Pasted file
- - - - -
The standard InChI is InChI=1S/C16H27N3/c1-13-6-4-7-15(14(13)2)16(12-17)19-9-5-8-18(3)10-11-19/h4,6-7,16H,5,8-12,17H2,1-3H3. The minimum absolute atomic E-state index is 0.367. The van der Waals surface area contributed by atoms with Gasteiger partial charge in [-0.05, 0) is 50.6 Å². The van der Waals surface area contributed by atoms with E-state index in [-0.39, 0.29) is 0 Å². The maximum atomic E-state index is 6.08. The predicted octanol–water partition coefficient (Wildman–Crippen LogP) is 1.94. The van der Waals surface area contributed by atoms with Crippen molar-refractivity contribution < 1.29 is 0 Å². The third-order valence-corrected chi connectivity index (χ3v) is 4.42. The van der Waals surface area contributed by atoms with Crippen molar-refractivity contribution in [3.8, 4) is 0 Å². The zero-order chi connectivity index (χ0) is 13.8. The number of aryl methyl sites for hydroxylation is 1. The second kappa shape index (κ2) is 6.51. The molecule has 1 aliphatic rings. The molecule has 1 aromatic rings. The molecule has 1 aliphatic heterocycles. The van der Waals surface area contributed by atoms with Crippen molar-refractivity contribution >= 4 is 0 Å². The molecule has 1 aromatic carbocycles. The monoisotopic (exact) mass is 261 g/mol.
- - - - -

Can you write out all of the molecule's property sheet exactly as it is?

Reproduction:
The standard InChI is InChI=1S/C16H27N3/c1-13-6-4-7-15(14(13)2)16(12-17)19-9-5-8-18(3)10-11-19/h4,6-7,16H,5,8-12,17H2,1-3H3. The minimum absolute atomic E-state index is 0.367. The van der Waals surface area contributed by atoms with Gasteiger partial charge in [-0.05, 0) is 50.6 Å². The van der Waals surface area contributed by atoms with E-state index in [-0.39, 0.29) is 0 Å². The maximum atomic E-state index is 6.08. The predicted octanol–water partition coefficient (Wildman–Crippen LogP) is 1.94. The van der Waals surface area contributed by atoms with Crippen molar-refractivity contribution < 1.29 is 0 Å². The third-order valence-corrected chi connectivity index (χ3v) is 4.42. The van der Waals surface area contributed by atoms with Crippen molar-refractivity contribution in [3.8, 4) is 0 Å². The zero-order chi connectivity index (χ0) is 13.8. The number of aryl methyl sites for hydroxylation is 1. The second kappa shape index (κ2) is 6.51. The molecule has 1 aliphatic rings. The molecule has 1 aromatic rings. The molecule has 1 aliphatic heterocycles. The van der Waals surface area contributed by atoms with Crippen molar-refractivity contribution >= 4 is 0 Å². The molecule has 1 aromatic carbocycles. The monoisotopic (exact) mass is 261 g/mol.